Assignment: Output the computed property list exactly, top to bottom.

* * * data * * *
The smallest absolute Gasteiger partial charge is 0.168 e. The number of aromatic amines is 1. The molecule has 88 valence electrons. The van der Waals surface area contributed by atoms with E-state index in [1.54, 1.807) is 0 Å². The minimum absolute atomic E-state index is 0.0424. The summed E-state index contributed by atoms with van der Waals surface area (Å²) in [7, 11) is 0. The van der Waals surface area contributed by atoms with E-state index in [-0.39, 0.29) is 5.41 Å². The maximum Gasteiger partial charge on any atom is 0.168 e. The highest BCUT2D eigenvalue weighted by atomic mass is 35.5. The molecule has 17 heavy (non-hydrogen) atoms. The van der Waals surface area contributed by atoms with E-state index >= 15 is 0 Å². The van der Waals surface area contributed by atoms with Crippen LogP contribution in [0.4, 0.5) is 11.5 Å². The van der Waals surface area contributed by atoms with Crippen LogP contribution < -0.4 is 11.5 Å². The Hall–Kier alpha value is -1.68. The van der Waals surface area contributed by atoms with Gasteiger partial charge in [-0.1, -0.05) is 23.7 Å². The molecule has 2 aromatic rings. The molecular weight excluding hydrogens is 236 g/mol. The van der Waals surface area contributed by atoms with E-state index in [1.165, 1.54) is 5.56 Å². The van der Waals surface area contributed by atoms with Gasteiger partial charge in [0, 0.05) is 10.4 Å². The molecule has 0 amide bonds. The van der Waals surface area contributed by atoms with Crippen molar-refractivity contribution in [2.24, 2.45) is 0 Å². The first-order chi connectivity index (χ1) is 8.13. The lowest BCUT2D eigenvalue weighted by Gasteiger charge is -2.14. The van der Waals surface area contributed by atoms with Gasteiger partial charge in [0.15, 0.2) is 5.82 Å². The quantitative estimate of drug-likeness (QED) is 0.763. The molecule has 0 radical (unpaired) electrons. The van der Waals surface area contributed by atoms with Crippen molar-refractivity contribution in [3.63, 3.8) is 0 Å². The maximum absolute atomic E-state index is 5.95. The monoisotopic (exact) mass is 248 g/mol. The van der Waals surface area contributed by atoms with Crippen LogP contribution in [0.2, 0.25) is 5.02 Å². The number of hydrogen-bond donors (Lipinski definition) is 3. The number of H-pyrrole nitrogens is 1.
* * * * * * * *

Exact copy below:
The smallest absolute Gasteiger partial charge is 0.168 e. The number of aromatic amines is 1. The molecule has 88 valence electrons. The van der Waals surface area contributed by atoms with E-state index in [1.54, 1.807) is 0 Å². The minimum absolute atomic E-state index is 0.0424. The summed E-state index contributed by atoms with van der Waals surface area (Å²) in [7, 11) is 0. The van der Waals surface area contributed by atoms with E-state index in [-0.39, 0.29) is 5.41 Å². The maximum Gasteiger partial charge on any atom is 0.168 e. The highest BCUT2D eigenvalue weighted by atomic mass is 35.5. The molecule has 17 heavy (non-hydrogen) atoms. The van der Waals surface area contributed by atoms with E-state index >= 15 is 0 Å². The van der Waals surface area contributed by atoms with Crippen LogP contribution in [0.4, 0.5) is 11.5 Å². The van der Waals surface area contributed by atoms with Crippen LogP contribution < -0.4 is 11.5 Å². The Hall–Kier alpha value is -1.68. The van der Waals surface area contributed by atoms with Gasteiger partial charge in [-0.1, -0.05) is 23.7 Å². The molecule has 2 aromatic rings. The molecular weight excluding hydrogens is 236 g/mol. The van der Waals surface area contributed by atoms with E-state index in [1.165, 1.54) is 5.56 Å². The van der Waals surface area contributed by atoms with Gasteiger partial charge in [0, 0.05) is 10.4 Å². The molecule has 0 amide bonds. The van der Waals surface area contributed by atoms with Crippen molar-refractivity contribution in [2.24, 2.45) is 0 Å². The first-order chi connectivity index (χ1) is 8.13. The lowest BCUT2D eigenvalue weighted by Gasteiger charge is -2.14. The van der Waals surface area contributed by atoms with Gasteiger partial charge in [0.15, 0.2) is 5.82 Å². The quantitative estimate of drug-likeness (QED) is 0.763. The molecule has 0 radical (unpaired) electrons. The van der Waals surface area contributed by atoms with Crippen molar-refractivity contribution in [3.63, 3.8) is 0 Å². The maximum absolute atomic E-state index is 5.95. The monoisotopic (exact) mass is 248 g/mol. The van der Waals surface area contributed by atoms with Crippen LogP contribution in [0.2, 0.25) is 5.02 Å². The number of hydrogen-bond donors (Lipinski definition) is 3. The number of H-pyrrole nitrogens is 1.